Monday, 20 October 2008
Draft translation of a dog
This is a draft translation of a poem by the Hungarian poet Krisztina Tóth about a Dog. Here's the translation, a few brief notes after.
It seemed no more than a clump of earth in the thaw,
a snowball that had rolled down a steep slope.
The day was darkening, nothing to see at all
just fields like tin, the windscreen part steamed up,
but as we neared it seemed vaguely to shift
like a heavy coat raising a loose sleeve,
a ditched hitchhiker’s shade thumbing a lift
in the brief glare that passing headlights weave.
It was there one moment, gone the next. Each car
in the queue steered well clear of the thing
but I looked out for it on the hard verge
and suddenly there it was. It was propping
itself up on its legs, the nearside ones in sludge
as if about to run, its nose held to the air,
its upper part attent. But behind I saw
its lower half, wrecked to a pulp. And there,
from its blood-clotted coat, stuck its back leg
that to a regular, agonising pulse kept kicking;
mouth wide open, it sat there, a half-dog
though I could tell from its eyes that it saw everything.
I cried out, Stop! draw up at the side
of the road. I begged you to save it or kill it now,
anything, let the cars behind us provide
an ending. But what can I do? What? Just how
should I end it? And so your voice grew sharp.
What do you want of me? What is it you want? Tell me!
I wanted you not to leave it, I wanted you to stop.
Once you found it you should look after it or kill it.
A week we tended the dog, because we thought
at least it’s better off home with us giving it attention,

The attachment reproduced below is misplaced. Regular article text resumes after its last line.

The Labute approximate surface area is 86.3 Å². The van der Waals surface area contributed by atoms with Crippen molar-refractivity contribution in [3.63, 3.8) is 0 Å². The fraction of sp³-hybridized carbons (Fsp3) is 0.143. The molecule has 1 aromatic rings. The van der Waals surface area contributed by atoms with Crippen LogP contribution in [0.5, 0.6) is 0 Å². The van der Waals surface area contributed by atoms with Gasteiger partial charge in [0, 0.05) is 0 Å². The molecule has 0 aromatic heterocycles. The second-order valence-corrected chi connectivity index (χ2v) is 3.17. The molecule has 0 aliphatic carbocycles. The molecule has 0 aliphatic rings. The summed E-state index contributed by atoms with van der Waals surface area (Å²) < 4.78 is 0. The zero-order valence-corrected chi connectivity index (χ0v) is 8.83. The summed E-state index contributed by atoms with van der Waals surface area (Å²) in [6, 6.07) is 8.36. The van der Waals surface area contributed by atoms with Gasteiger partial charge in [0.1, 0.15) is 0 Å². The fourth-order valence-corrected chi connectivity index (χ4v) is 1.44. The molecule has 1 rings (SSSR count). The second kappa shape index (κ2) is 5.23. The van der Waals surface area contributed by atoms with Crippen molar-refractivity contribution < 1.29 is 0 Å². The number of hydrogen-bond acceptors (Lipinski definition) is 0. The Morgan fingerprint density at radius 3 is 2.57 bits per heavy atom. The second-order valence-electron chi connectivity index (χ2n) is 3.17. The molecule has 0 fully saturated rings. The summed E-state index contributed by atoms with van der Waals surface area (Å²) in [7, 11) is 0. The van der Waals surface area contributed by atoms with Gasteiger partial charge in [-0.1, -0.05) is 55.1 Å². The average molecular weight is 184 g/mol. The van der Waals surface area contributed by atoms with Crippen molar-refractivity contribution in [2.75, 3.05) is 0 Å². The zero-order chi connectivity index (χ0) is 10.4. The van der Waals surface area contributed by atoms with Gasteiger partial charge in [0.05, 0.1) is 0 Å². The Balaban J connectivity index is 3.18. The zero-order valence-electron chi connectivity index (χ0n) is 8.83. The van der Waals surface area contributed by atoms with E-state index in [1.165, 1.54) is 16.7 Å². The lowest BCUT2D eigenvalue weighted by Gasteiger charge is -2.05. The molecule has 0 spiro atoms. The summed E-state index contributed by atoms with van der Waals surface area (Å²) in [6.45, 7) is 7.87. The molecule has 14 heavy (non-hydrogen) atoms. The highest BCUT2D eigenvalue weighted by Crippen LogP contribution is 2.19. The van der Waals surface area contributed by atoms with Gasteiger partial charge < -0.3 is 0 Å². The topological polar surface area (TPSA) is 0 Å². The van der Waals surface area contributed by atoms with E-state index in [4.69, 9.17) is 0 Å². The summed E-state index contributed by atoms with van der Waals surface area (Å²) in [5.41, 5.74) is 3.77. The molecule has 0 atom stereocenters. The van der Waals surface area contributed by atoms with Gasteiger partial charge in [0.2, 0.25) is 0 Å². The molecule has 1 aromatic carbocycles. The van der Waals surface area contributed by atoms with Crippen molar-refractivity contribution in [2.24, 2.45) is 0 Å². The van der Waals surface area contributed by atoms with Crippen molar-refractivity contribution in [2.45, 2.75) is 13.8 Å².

as if it were we ourselves who had hit it and left it out
in the road, a fact we had somehow not to mention.
But I could still not help wanting you wrapped
about me at night: I watched your muscular arm,
trying not to think of the body that lay propped
in the roadside ditch, of the leg beating like a drum
while your eyes were focused somewhere far away
but did not answer; about the constant fury
and resignation involved in even love-making, and the way
you asked me just what it was that I wanted you to do,
striking the steering wheel over and over again,
and not once looking directly at me ,while I
watched as beyond your shoulder rain beat down,
soaking fields under the bloodshot winter sky.
I was talking about this translation with a group of Masters translation students this evening and we were speculating not only on what was going on but what lay at the core of the poem, as experience.
So there's this car going along in a queue down a country road on a horrible night, when the woman (not driving) spots a badly, in fact grotesquely, injured dog at the roadside. She insists the man (the driver) stops. It seems - in my version anyway - that they take the dog home and nurse it for a week, but that the dog hangs over them like a shadow as they make love. She sees some parallel between the dog and the act that disturbs her,
In other words the dog - a most physical, fleshly and bloody dog, the subject of the poem - serves as something beyond itself, as an emblem. Of death? Of loss? Of danger? Of the spectral half-dogness of life. Or, if the dog isn't really brought home but remains only a thought they keep thinking about for a week, as an ominous sign of the potential troubles between the woman and the man, or by extension, between women and men.
This draft is a reading of the poem in the sense that seems most powerful to me, that which says life is a mangled half-dog at times, and when it is we are utterly and unbearably alone, even as we hold each other most tightly. It's a formal poem in the Hungarian rhyming generally a-b-a-b but not too perfect rhyme most of the time, and that must mean something too, if nothing else a kind of discipline, a holding at due distance.
I cannot, of course know what Tóth means. Indeed, I even suspect that Tóth herself does not fully know, that no writer fully knows. That there is no full knowledge. The translation is the poem sense it tends to point to in me. Maybe there is no other sense.